So in both cases, well over half of the early Greek parishes constructed their own churches. And, given that a number of the churches in my count were built or purchased after Burgess’ book was published, there’s not too much overlap between the two sets of numbers.

If the Greeks weren’t just buying old Protestant churches, then the old explanation isn’t sufficient, and there must be some other reason why they adopted pews. More to come.

11 Replies to “Built or Bought? Greek church buildings in the 1910s”

  1. It’s also very much worth noting that many old country parishes now have pews, especially in the formerly Byzantine lands.

  2. Yes, I’ve heard this. It would be interesting to learn more about how they came to be introduced in those countries.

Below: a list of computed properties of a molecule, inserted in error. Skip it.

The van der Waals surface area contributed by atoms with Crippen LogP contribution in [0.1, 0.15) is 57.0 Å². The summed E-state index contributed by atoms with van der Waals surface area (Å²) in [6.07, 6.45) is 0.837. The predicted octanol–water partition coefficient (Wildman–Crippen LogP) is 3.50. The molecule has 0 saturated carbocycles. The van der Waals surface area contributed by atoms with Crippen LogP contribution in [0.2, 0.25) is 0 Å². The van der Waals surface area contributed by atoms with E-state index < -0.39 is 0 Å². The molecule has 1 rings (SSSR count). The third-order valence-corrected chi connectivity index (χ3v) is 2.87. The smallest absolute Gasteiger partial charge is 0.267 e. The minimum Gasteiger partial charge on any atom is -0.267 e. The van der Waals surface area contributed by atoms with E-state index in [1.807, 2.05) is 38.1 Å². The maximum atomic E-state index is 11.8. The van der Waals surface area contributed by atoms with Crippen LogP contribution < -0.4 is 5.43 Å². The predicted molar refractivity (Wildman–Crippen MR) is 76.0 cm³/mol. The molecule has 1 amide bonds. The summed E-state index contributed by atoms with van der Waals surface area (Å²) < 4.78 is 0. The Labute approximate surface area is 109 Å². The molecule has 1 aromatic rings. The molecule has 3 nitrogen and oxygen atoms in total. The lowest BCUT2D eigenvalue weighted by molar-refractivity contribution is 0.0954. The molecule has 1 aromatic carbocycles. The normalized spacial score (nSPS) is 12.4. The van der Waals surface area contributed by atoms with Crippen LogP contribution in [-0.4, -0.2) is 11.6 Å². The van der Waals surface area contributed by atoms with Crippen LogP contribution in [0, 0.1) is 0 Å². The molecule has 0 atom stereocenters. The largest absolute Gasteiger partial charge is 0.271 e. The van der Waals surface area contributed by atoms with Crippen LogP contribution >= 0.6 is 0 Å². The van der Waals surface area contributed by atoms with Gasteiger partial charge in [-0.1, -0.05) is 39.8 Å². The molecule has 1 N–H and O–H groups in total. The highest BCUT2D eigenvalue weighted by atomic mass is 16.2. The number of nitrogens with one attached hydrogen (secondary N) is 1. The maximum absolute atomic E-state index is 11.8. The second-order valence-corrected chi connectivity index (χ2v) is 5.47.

3. I suppose you’ll probably get to this, but the pic makes me wonder how many of the churches were built according to what we would think of as a traditional Byzantine design and how many adopted more typically Western architecture. My gut reaction is to expect that, if a church was built on a more Western model (no dome, for instance), it would likely have included pews and maybe an organ.

    1. It’s also worth noting that there are many traditional churches from the olden days that had no domes. Domes do not Orthodox architecture make! 🙂

  4. Be that as it may, I would guess it’s probably possible to determine from looking at a structure whether it was an attempt to follow some ancient, domeless model or simply mimicking contemporary church buildings.

  5. I haven’t done an exhaustive study of church architecture, but keep in mind that most of these early churches had limited funds and were working with non-Orthodox architects. These churches, built in the 1900s and 1910s, almost universally did not have pews when they were built. Pews were added later. (That is certainly the case with the Pueblo, Colorado church depicted above.)